Shortly after the body in the barrel was found, another body surfaced, and then in July a third body was found. Days after the body in the barrel surfaced, another corpse was reported. A third was discovered in July. Now, the skeletal remains of two more people were found just this month in the Swim Beach area. It makes me wonder how many more bodies will surface, if the drought continues and the lake level continues to drop. The lake level has dropped nearly 200 feet due to two decades of drought. Right now, the lake is very close to the level it was when it was originally filled after the building of Hoover Dam. I guess the old saying about the truth finding you out is true. the bodies, some long hidden, are coming out to tell of their demise.
If you watch cop shows at all, you will know that if they are right, most crimes are solved…and in short order too. Of course, most of us realize that isn’t exactly the case. While I like to think most crimes are solved, there are still a great number of them that take years to solve and sometimes they remain unsolved indefinitely, if not forever. I suppose those would be the perfect crimes, but it is sad to think that a criminal gets away with a crime, no matter what it is. Such appears to be the case in the March 18, 1990 theft of 13 masterpieces worth $500 million from Boston’s Isabella Stewart Gardner Museum. The theft took place 26 years ago, and has never been solved, and the pieces are still missing.
The museum was closed, and the night watchman, Richard Abath was on duty. Boston’s Saint Patrick’s Day revelers were finishing their last drinks before going home to sleep it off. Two police officers showed up at the door of the museum and rang the buzzer at 1:24 am. When the watchman opened the door, they informed him that they were there about the disturbance. The night watchman had been trained to first call Boston police headquarters to confirm officers’ names and badge numbers, but 23 year old Abath, who was an aspiring rock musician, and had given his notice days earlier, pressed a button to let the pair inside. The uniformed men ordered Abath to summon his fellow guard, 25 year old Randy Hestand, to the lobby.
When one of the officers said that Abath looked like someone they had a warrant out on, he broke protocol a second time when he left the desk, where the only panic button was, and obeyed their command to show them some identification. They handcuffed him and the arriving Hestand, who was filling in for a sick colleague and working the night shift for the first time. When both men were handcuffed, the men in police uniforms informed the guards, “This is a robbery, gentlemen.” Using duct tape, the intruders wrapped the guards like mummies, even covering Abath’s shoulder length curly hair and left them in the basement where they handcuffed Hestand to a sink and Abath to a workbench 40 yards away.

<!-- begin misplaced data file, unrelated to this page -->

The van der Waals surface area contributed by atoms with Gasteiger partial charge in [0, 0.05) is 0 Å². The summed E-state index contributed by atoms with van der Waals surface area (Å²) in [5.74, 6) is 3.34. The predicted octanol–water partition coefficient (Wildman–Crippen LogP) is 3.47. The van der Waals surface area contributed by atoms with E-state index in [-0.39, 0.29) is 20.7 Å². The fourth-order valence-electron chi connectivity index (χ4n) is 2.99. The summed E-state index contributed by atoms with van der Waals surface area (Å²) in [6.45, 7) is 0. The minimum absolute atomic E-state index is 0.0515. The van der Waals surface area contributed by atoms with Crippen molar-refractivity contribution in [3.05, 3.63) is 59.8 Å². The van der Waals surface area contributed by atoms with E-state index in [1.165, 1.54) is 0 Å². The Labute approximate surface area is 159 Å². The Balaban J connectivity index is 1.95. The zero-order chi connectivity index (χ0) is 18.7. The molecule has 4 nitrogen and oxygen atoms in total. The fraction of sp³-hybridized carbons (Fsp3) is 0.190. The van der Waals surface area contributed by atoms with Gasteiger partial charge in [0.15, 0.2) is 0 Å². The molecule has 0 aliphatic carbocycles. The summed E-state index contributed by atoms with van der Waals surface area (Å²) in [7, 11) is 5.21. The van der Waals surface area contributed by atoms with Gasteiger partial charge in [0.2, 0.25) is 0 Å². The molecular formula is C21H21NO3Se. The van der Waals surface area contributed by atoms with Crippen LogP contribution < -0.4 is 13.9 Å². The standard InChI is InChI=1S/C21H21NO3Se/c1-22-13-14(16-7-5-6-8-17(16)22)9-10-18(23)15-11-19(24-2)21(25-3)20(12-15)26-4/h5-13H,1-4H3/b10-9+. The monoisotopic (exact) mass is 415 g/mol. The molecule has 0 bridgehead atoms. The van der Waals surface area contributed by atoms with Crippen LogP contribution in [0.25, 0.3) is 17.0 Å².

Then the thieves ransacked the museum, which had been a gift to the people of Boston in 1903, given by philanthropist, Isabella Stewart Gardner. Had they gone in and strategically taken valuable items, the robbery might have made sense, I suppose, but while they took $500 million worth of art, they also destroyed so much. They smashed gilded painting frames onto marble floors and sliced canvasses from their wooden backings. The robbers left an empty frame on the office chair of the museum’s security director and removed the recording tape from security system’s camera before departing 81 minutes after their arrival in a dark colored hatchback that disappeared into the night.
The two night watchmen were found the next morning, but the 13 pieces of artwork worth $500 million were gone. The most expensive piece was a painting titled “The Concert,” by Johannes Vermeer…one of only 36 known paintings by the Dutch master. The robbers got away with a sketch and two paintings by Rembrandt, including his only known seascape, “Storm on the Sea of Galilee.” They also took a Govaert Flinck landscape, Edouard Manet’s “Chez Tortoni,” five watercolors and sketches by Edgar Degas, a finial eagle that sat atop a Napoleonic flag that the thieves could not unscrew from the wall and an ancient Chinese vase. Strangely, the robbers had left untouched the museum’s most valuable painting, Titian’s “The Rape of Europa,” but an unwound coat hanger found near the candy machine suggested that they had also taken chocolate bars. It is suspected that the men were working off of a specific list of items contracted for in advance by a black market collector outside of the United States. Latin American drug cartels, Irish Republican Army militants and even Vatican operatives were floated as suspects. Suspicion also fell on notorious Boston mobster James “Whitey” Bulger, but he was searching for whomever committed the audacious crime on his home “turf” as well so that he could exact a cut. The FBI investigation into Abath, who was the only person tracked by motion sensors in the gallery from which the Manet was swiped, did not yield any answers.
The case has grown cold, and unless some kind of new clues surface, it will likely remain unsolved. The frames that held the stolen paintings remain empty to this day, and still hang in the Isabella Stewart Gardner Museum, in the same places they were then…waiting for their lost painting to hopefully be returned someday. Time will tell.